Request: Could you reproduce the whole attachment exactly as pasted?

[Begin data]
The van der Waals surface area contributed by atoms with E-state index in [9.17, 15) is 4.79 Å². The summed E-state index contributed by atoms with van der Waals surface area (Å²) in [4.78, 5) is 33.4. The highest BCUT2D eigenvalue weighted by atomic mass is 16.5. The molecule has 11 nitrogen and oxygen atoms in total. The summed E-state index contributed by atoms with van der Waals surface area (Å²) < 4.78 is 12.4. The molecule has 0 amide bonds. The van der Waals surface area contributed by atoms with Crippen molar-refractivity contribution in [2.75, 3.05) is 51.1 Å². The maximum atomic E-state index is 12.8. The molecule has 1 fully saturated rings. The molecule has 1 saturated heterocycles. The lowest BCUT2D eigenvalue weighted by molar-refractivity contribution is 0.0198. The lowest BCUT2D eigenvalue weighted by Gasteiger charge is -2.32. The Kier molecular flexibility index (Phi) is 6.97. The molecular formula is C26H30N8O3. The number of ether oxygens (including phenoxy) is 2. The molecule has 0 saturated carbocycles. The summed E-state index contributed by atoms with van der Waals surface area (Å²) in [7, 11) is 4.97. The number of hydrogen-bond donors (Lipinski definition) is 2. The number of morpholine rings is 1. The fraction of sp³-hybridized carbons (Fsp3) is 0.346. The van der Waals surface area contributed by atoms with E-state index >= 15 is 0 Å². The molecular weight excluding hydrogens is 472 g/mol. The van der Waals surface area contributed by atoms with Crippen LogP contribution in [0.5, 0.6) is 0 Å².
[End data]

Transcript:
The van der Waals surface area contributed by atoms with E-state index in [9.17, 15) is 4.79 Å². The summed E-state index contributed by atoms with van der Waals surface area (Å²) in [4.78, 5) is 33.4. The highest BCUT2D eigenvalue weighted by atomic mass is 16.5. The molecule has 11 nitrogen and oxygen atoms in total. The summed E-state index contributed by atoms with van der Waals surface area (Å²) < 4.78 is 12.4. The molecule has 0 amide bonds. The van der Waals surface area contributed by atoms with Crippen molar-refractivity contribution in [2.75, 3.05) is 51.1 Å². The maximum atomic E-state index is 12.8. The molecule has 1 fully saturated rings. The molecule has 1 saturated heterocycles. The lowest BCUT2D eigenvalue weighted by molar-refractivity contribution is 0.0198. The lowest BCUT2D eigenvalue weighted by Gasteiger charge is -2.32. The Kier molecular flexibility index (Phi) is 6.97. The molecular formula is C26H30N8O3. The number of ether oxygens (including phenoxy) is 2. The molecule has 0 saturated carbocycles. The summed E-state index contributed by atoms with van der Waals surface area (Å²) in [7, 11) is 4.97. The number of hydrogen-bond donors (Lipinski definition) is 2. The number of morpholine rings is 1. The fraction of sp³-hybridized carbons (Fsp3) is 0.346. The van der Waals surface area contributed by atoms with E-state index >= 15 is 0 Å². The molecular weight excluding hydrogens is 472 g/mol. The van der Waals surface area contributed by atoms with Crippen LogP contribution in [0.5, 0.6) is 0 Å².